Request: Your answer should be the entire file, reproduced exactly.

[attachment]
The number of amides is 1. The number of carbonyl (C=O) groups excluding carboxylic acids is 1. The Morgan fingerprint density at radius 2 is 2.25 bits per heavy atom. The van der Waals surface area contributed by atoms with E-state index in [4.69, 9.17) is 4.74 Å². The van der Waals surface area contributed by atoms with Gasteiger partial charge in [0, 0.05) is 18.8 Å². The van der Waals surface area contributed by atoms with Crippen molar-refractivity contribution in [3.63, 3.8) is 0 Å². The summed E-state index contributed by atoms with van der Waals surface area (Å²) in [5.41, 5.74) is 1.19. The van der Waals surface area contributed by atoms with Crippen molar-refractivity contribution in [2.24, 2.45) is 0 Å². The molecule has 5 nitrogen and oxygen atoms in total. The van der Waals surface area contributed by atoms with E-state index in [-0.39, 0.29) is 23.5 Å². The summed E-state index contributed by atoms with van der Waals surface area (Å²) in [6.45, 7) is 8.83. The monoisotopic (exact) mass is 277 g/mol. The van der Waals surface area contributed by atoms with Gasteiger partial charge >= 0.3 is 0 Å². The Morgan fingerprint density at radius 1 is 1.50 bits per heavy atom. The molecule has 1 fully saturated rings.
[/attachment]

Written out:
The number of amides is 1. The number of carbonyl (C=O) groups excluding carboxylic acids is 1. The Morgan fingerprint density at radius 2 is 2.25 bits per heavy atom. The van der Waals surface area contributed by atoms with E-state index in [4.69, 9.17) is 4.74 Å². The van der Waals surface area contributed by atoms with Gasteiger partial charge in [0, 0.05) is 18.8 Å². The van der Waals surface area contributed by atoms with Crippen molar-refractivity contribution in [3.63, 3.8) is 0 Å². The summed E-state index contributed by atoms with van der Waals surface area (Å²) in [5.41, 5.74) is 1.19. The van der Waals surface area contributed by atoms with Crippen molar-refractivity contribution in [2.24, 2.45) is 0 Å². The molecule has 5 nitrogen and oxygen atoms in total. The van der Waals surface area contributed by atoms with E-state index in [-0.39, 0.29) is 23.5 Å². The summed E-state index contributed by atoms with van der Waals surface area (Å²) in [6.45, 7) is 8.83. The monoisotopic (exact) mass is 277 g/mol. The van der Waals surface area contributed by atoms with Gasteiger partial charge >= 0.3 is 0 Å². The Morgan fingerprint density at radius 1 is 1.50 bits per heavy atom. The molecule has 1 fully saturated rings.